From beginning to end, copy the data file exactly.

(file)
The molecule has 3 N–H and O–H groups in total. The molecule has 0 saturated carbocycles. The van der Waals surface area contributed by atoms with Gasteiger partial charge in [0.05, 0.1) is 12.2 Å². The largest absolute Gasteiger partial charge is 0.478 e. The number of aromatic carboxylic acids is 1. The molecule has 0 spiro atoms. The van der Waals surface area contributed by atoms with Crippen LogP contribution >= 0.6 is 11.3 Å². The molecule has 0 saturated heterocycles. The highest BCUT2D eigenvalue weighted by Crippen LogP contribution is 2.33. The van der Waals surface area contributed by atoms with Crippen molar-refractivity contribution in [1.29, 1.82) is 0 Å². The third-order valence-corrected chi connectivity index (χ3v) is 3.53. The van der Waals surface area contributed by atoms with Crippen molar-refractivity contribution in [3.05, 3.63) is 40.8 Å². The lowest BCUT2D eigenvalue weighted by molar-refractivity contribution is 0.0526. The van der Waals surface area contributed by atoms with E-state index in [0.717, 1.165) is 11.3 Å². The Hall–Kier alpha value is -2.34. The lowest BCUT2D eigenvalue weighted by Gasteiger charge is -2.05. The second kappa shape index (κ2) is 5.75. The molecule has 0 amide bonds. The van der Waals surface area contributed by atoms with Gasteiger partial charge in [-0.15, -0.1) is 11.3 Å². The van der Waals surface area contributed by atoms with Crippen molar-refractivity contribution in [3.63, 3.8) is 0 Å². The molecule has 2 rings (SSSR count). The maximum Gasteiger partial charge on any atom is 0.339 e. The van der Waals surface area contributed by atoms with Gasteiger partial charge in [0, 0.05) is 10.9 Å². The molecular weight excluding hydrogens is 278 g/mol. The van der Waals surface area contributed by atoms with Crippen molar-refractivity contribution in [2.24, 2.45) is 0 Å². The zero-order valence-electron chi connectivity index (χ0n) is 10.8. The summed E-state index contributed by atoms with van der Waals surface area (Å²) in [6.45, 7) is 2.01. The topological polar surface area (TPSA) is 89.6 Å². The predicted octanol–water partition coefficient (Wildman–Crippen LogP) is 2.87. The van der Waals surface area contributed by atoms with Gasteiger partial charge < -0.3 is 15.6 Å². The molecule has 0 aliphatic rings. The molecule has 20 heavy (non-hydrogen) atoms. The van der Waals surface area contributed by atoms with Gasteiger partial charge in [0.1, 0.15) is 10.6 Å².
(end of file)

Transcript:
The molecule has 3 N–H and O–H groups in total. The molecule has 0 saturated carbocycles. The van der Waals surface area contributed by atoms with Gasteiger partial charge in [0.05, 0.1) is 12.2 Å². The largest absolute Gasteiger partial charge is 0.478 e. The number of aromatic carboxylic acids is 1. The molecule has 0 spiro atoms. The van der Waals surface area contributed by atoms with Crippen LogP contribution >= 0.6 is 11.3 Å². The molecule has 0 saturated heterocycles. The highest BCUT2D eigenvalue weighted by Crippen LogP contribution is 2.33. The van der Waals surface area contributed by atoms with Crippen molar-refractivity contribution in [1.29, 1.82) is 0 Å². The third-order valence-corrected chi connectivity index (χ3v) is 3.53. The van der Waals surface area contributed by atoms with Crippen molar-refractivity contribution in [3.05, 3.63) is 40.8 Å². The lowest BCUT2D eigenvalue weighted by molar-refractivity contribution is 0.0526. The van der Waals surface area contributed by atoms with E-state index in [0.717, 1.165) is 11.3 Å². The Hall–Kier alpha value is -2.34. The lowest BCUT2D eigenvalue weighted by Gasteiger charge is -2.05. The second kappa shape index (κ2) is 5.75. The molecule has 0 amide bonds. The van der Waals surface area contributed by atoms with Gasteiger partial charge in [-0.15, -0.1) is 11.3 Å². The van der Waals surface area contributed by atoms with Crippen molar-refractivity contribution in [3.63, 3.8) is 0 Å². The molecule has 2 rings (SSSR count). The maximum Gasteiger partial charge on any atom is 0.339 e. The van der Waals surface area contributed by atoms with Gasteiger partial charge in [0, 0.05) is 10.9 Å². The molecular weight excluding hydrogens is 278 g/mol. The van der Waals surface area contributed by atoms with Crippen molar-refractivity contribution in [2.24, 2.45) is 0 Å². The zero-order valence-electron chi connectivity index (χ0n) is 10.8. The summed E-state index contributed by atoms with van der Waals surface area (Å²) in [6.45, 7) is 2.01. The topological polar surface area (TPSA) is 89.6 Å². The predicted octanol–water partition coefficient (Wildman–Crippen LogP) is 2.87. The van der Waals surface area contributed by atoms with Gasteiger partial charge < -0.3 is 15.6 Å². The molecule has 0 aliphatic rings. The molecule has 20 heavy (non-hydrogen) atoms. The van der Waals surface area contributed by atoms with Gasteiger partial charge in [0.1, 0.15) is 10.6 Å².